What is Research Integrity?
Science, in the words of the renowned physicist Richard Feynman, is the belief in the ignorance of experts. Scientific progress is fuelled by debate, scepticism, and challenging the status quo. In that sense, science is never settled. Trust in science is therefore not the result of scientists always being right – which they are not – but the result of the process taking place in a reliable, honest, independent and impartial way. This integrity is threatened by a wide range of forces: unethical attempts to advance careers, government censorship, commercial interests, as well as the negative impact of ideology and politics on universities and researchers. This wide variety of threats implies that the responsibility of research integrity is shared by all stakeholders in the scholarly ecosystem: funders, governments, universities, repositories, publishers, and of course researchers themselves.
Publishers make important contributions to research integrity through the editorial process (e.g. the screening for plagiarism, image and data manipulations, conflicts of interest, the validation of author identities), the peer review process, and building and maintaining a permanent record of scholarly information. In addition to that, publishers ensure that the publication process is transparent, predictable, correctible, and accountable.
STM is working on specific projects addressing these topics.
Image alterations and duplications
An STM Working Group on Image Alteration and Duplication Detection has published best-practice recommendations which provide the outline of a structured approach to support editors and others applying image integrity screening as part of pre-publication quality control checks or post-publication investigation of image integrity issues at scholarly journals. Read the recommendations here.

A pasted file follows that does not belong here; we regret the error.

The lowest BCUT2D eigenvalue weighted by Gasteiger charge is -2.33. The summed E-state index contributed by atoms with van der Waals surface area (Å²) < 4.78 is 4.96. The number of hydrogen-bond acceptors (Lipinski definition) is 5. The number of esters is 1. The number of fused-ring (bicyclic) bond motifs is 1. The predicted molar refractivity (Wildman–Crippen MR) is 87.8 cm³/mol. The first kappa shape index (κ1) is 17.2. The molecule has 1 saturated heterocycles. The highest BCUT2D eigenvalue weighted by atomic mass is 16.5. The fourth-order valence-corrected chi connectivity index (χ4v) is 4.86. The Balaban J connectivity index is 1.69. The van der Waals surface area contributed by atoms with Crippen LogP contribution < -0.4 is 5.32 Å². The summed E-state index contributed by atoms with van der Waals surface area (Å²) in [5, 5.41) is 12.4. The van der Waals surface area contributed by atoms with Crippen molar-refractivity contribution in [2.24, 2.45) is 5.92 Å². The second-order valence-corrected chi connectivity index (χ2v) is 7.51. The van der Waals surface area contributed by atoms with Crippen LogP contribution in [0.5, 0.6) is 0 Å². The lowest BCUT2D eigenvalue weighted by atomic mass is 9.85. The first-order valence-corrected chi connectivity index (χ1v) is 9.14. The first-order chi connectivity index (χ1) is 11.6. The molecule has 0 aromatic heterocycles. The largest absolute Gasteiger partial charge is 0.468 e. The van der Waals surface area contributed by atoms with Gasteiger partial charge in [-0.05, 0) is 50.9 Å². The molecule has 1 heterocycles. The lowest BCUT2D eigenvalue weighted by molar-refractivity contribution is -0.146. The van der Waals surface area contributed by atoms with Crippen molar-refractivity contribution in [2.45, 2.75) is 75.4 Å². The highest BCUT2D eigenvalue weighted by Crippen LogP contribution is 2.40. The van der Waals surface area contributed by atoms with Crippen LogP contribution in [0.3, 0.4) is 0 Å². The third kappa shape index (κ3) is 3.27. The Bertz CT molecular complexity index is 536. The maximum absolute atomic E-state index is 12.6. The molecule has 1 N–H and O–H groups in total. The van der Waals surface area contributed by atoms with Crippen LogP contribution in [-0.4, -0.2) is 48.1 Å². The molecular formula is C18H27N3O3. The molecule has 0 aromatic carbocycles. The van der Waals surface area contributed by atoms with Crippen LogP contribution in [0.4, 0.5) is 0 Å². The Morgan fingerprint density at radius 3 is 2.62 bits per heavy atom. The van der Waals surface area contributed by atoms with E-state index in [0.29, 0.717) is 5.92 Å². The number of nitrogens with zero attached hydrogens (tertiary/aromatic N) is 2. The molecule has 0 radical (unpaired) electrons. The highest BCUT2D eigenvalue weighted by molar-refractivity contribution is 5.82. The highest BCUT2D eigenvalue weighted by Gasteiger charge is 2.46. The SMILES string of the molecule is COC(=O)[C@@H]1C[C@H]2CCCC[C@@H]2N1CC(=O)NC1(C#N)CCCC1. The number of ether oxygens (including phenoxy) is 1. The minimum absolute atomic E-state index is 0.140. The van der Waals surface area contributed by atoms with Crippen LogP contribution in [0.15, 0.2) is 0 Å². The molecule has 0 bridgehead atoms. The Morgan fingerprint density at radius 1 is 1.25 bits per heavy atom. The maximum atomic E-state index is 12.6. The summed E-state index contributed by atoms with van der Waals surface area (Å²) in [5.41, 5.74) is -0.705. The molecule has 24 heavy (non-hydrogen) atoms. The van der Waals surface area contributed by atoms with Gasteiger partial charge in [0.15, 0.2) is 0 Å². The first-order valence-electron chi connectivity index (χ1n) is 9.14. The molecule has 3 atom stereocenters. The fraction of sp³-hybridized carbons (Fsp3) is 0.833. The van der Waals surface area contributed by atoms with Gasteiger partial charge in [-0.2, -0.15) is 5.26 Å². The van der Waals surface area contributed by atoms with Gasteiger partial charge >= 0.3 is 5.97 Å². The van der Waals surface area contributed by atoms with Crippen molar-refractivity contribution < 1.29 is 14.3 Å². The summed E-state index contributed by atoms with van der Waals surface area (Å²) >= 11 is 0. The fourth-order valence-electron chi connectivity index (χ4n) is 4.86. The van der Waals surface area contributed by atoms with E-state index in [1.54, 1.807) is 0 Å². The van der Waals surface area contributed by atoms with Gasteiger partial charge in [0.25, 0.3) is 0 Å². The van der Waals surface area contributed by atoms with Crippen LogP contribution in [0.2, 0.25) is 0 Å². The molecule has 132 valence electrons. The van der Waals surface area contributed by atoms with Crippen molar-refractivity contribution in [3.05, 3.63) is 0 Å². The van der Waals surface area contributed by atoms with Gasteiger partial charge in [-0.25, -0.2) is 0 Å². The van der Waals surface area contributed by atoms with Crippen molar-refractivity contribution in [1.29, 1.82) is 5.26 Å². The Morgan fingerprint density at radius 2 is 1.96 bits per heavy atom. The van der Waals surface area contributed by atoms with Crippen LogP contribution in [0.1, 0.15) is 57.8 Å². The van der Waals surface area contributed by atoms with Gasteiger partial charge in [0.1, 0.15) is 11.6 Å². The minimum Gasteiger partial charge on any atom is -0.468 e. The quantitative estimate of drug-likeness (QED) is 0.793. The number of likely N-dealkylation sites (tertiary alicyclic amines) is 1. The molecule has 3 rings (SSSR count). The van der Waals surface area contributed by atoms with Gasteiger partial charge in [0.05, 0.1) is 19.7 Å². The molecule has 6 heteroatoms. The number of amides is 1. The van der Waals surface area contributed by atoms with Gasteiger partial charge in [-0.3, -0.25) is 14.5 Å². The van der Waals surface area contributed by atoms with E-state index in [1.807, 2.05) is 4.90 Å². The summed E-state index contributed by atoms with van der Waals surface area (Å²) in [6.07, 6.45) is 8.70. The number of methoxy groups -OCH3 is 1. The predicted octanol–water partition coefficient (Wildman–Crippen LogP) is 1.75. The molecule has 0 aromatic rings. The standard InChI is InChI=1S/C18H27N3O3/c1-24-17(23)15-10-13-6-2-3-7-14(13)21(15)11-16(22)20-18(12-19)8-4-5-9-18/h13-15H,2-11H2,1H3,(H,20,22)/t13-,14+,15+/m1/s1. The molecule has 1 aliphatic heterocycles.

Currently, the working group is developing a list of requirements that software screening for image integrity issues should comply with. These requirements are planned to be launched in June of 2022.
Artificial Intelligence (AI) plays an increasingly important role in society, but also in publishing. Tools to detect fraud are often based on this technology. A working group was formed to bring together the current thinking on how STM publishers contribute to the ethical and trustworthy development, deployment, and application of artificial intelligence. This resulted in the publication of a White Paper which can be downloaded here.
Peer Review Terminology
STM recognised the need for identifying and standardizing definitions and terminology in (open) peer review practices. A peer review taxonomy that is used across publishers will help make the peer review process for articles more transparent and trustworthy. STM’s Peer Review Taxonomy is currently in the process of being formalized as an ANSI/NISO standard
STM’s Research Data Program
FAIR (Findable, Accessible, Interoperable and Reusable) data is a crucial element in making research more robust, reliable, reproducible, and cost-efficient. The published article is an important hub for the sharing, linking and citing research data that is built upon (or refers to) the published content, making research data findable and accessible within the scholarly ecosystem. STM is running the Research Data Program with its members to stimulate the sharing, citing and linking of high-quality research data alongside publications.
Duplicate submissions detection
Manuscripts that are illicitly submitted simultaneously to multiple journals are a big burden for journal editors and reviewers, and are frequently associated with paper mills (illegal commercial organizations that produce, sell and/or submit fraudulent scientific manuscripts on demand). A working group was established to investigate the size of the problem, and explore possible solutions to detect duplicate submissions. A report with first findings is pending.
STM is involved in several cross-industry projects on research integrity, including a COPE working group on paper mills, a NISO project on a recommended practice for retracted research, and a NISO project on Quality Badging.
Ideas for other initiatives? Contact STM’s Director of Research Integrity, Joris van Rossum, at firstname.lastname@example.org.